Even so, science at this time uniformly indicates AI is absolutely inevitable. Despite looking really hard, no human (or other) nervous system process has ever been discovered that lies outside the mechanical, electrical, chemical and quantum domains. Even assuming this is the only way AI can be created (about as likely as there being only one to make a salad), it’s still a 100% clear road ahead. We’ve just got to make the trip, that’s all.

    As for the singularity… The emergence and existence of AI doesn’t in any way imply we’ll be smart enough to understand it. I tend to think a great divide will be created. We’re more likely to be happy (I hope) pets than we are an integrated portion of a mind or minds much larger than ours, at least in the sense that we can take complete advantage of it.

    I look around today, and I see people who can’t discriminate between “to” and “too” or “heal” and “heel”, people who seriously believe we were created by a god or gods, and people who cannot stop smoking cigarettes or control their eating. I don’t draw an inference from that which tells me bonding with an AI will give me fingertip control of ruminations on advanced calculus.

    The benefits of it, yes — maybe I can control my baseball pitch better — but I still won’t understand it. Only the AI will, and it won’t be able to make me understand it, because my wetware is, not to put too fine a point on it, inherently limiting. It’ll still be fun to pitch better.

    Arf!

  30. Self-described “Futurists” are fun people to chat with but don’t have a great track record for accurately imagining what the world will be like in a few decades. The problem is that most just look at existing technological trends and extrapolate, which is why 50s futurists imagined we’d have jet packs and mars colonies by now and Jules Verne thought we’d all be traveling bu super-zeppelin.

  31. I think cybernetic enhancement of human thought via fast direct interfacing between human brains and computers is a reasonable thing to anticipate within the near future. The technology is there, though it’s in its infancy.

    Real self-improving intelligence doesn’t seem to be the kind of tech you can point to an infant-form of, however. As such, it doesn’t seem reasonable to put a time frame on its discovery.

  32. The idea of the Singularity interests me, but how is this not what Kevin Kelly called “thinkism?”

  33. That is a rather silly statement. There are two things we suffer no lack of on Earth, and that is energy and matter.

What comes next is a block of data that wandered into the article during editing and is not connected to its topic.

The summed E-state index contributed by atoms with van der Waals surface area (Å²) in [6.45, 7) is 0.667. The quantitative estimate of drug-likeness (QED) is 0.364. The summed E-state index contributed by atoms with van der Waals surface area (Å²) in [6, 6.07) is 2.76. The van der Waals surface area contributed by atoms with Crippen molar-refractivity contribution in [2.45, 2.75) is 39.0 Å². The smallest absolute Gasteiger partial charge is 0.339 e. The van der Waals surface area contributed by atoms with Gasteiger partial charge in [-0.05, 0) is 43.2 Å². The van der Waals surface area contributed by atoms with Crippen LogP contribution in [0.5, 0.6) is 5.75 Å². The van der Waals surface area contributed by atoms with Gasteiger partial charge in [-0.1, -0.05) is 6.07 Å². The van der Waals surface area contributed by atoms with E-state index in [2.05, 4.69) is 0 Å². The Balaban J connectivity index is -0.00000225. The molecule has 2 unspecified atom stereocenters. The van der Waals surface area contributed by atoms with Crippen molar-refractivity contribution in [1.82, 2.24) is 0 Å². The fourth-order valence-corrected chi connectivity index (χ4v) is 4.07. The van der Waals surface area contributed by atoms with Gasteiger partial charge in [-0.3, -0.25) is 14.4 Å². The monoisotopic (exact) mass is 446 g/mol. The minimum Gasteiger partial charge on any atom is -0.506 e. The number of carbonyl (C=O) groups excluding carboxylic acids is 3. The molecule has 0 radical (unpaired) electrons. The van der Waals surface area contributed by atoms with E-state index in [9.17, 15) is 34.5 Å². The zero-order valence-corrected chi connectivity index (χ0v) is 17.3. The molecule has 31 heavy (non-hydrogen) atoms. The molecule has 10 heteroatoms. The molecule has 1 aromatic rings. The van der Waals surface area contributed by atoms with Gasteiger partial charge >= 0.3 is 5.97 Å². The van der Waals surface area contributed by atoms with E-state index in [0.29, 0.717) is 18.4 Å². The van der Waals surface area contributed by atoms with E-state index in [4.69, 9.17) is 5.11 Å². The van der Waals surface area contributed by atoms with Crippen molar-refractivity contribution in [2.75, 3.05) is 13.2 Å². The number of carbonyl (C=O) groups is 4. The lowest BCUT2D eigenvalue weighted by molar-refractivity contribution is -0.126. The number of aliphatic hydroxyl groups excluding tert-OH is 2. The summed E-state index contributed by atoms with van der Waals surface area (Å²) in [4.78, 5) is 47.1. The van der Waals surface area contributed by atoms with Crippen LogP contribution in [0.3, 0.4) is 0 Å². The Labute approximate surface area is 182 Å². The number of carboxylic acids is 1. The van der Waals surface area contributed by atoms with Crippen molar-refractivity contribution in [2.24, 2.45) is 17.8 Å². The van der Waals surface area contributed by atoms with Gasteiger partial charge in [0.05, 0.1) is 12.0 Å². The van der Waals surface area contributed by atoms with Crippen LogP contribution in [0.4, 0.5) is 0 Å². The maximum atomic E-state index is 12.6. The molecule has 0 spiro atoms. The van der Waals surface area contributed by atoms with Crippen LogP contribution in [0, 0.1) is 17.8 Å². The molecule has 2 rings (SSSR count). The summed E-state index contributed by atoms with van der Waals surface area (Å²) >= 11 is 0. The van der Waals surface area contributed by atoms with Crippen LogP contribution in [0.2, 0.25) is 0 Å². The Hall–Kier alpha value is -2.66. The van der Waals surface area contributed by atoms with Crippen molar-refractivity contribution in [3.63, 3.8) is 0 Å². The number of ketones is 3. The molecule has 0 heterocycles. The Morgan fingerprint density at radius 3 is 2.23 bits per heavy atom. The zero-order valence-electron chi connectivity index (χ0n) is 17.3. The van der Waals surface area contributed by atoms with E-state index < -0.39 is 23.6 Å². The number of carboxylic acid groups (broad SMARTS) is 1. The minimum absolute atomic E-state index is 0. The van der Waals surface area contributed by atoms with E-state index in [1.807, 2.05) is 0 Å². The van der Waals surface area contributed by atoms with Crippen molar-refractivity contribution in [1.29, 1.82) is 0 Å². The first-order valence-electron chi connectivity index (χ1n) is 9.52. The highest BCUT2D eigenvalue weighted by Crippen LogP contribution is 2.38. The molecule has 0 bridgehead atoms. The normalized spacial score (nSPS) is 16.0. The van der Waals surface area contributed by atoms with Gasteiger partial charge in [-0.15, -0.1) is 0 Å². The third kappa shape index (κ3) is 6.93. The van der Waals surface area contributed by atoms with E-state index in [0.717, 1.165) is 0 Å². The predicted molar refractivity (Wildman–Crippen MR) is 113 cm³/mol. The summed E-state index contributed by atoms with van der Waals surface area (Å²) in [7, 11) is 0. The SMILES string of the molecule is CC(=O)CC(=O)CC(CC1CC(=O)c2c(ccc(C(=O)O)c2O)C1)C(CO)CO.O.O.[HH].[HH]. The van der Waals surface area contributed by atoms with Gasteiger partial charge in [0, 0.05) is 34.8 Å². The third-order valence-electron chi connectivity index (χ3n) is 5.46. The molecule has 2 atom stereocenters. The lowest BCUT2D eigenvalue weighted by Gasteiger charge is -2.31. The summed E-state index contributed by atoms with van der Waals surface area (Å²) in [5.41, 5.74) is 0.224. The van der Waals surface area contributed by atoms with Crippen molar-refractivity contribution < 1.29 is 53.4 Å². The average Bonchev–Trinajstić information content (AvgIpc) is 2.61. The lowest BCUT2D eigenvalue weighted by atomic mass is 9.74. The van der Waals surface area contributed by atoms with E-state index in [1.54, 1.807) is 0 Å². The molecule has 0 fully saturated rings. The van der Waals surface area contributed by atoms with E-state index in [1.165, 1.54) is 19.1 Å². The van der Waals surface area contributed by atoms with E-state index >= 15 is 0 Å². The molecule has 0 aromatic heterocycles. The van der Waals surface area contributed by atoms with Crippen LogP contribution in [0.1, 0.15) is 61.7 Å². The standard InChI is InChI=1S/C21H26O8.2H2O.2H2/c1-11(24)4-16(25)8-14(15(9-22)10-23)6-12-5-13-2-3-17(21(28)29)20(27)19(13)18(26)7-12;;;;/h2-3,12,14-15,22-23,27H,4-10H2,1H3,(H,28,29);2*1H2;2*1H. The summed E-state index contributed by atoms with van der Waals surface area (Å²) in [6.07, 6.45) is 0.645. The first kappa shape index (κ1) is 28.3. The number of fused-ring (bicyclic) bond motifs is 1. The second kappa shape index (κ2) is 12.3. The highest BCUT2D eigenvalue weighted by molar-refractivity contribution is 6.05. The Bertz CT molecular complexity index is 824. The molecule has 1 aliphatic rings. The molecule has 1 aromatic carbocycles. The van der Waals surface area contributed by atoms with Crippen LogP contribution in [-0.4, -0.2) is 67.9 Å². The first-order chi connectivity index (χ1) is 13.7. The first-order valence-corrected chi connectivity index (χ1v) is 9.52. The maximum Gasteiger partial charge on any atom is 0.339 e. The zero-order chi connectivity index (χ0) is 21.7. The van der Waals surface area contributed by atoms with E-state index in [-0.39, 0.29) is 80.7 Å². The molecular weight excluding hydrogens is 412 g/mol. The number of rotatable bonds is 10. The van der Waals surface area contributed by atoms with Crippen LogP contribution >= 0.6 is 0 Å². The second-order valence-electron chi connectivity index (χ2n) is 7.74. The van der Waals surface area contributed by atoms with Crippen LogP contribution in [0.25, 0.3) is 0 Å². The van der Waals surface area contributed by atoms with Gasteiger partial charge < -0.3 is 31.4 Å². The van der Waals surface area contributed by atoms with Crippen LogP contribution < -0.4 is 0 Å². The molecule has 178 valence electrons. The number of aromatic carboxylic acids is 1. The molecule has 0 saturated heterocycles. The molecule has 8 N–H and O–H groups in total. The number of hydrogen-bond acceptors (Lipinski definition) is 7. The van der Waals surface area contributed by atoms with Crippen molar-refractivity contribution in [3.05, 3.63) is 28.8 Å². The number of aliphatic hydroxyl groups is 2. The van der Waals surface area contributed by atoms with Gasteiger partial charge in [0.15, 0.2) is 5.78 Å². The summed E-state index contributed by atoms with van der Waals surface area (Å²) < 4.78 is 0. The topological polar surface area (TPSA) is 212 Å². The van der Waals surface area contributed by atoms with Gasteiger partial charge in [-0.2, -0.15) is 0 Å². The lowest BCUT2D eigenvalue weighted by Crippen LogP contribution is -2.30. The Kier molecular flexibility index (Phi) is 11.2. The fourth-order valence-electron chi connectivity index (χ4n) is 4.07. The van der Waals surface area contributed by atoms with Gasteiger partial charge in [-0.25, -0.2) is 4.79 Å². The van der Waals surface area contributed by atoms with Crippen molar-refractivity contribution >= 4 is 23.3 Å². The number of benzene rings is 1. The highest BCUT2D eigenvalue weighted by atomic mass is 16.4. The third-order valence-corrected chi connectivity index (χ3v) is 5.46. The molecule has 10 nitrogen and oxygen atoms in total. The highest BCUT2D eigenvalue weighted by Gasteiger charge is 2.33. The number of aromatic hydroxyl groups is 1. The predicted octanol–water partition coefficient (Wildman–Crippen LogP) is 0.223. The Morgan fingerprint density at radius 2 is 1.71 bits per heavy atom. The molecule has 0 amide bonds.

Easier said than patented.

  34. You know, after the singularity, psychologists are going to prove that we only use 10% of our transistors.

  35. What is most fascinating about the Ai debate is the assumption that a human-created Ai would necessarily be human-like in form. What’s to say an emerging AI wouldn’t take a different path? Especially if it were a self emerging process, guided by chance and environment. There’s nothing overly compelling about the human condition from an engineering standpoint and there’s an argument to be made that self-awareness might be viewed as an emerging AI as a software glitch and thus self-correct to avoid it.

    Basically, what’s to stop an emerging AI from ending up more like a whale or a cat than a human?

  36. fyngyrz @ 28:

    No, I meant cubic millimeters – they DO have thickness too – as they’re made up in layers. Silicon wafer/dies are thin, but they don’t have zero thickness.

    The only way you can really ramp up the complexity/density/power of CPUs is to use more of the Z-axis. But then there’s the problem of heat dissipation and the uppper (lower?) limit to how thin tracks can be in ICs.

    As someone who has actually programmed im machine code (not just assembler), I’m interested in your comments. I’ll be reading them offline (on my iLiad – have I ever mentioned that I have an iLiad? ;-> ), for comment later.

    Ta!

  37. GregLondon, that’s probably the best one-liner argument against the inevitability of the singularity that I’ve seen.

    We will probably indeed have enough feathers to fly in 2030. The question is how long it will take for someone to actually figure out the right way to glue them all together.

  38. @fxq – in post-singularity world jetpack gets you! (or at least your *conciousness* downloaded into it. Actually, probably just an instance thought that you can later merge back into the larger you)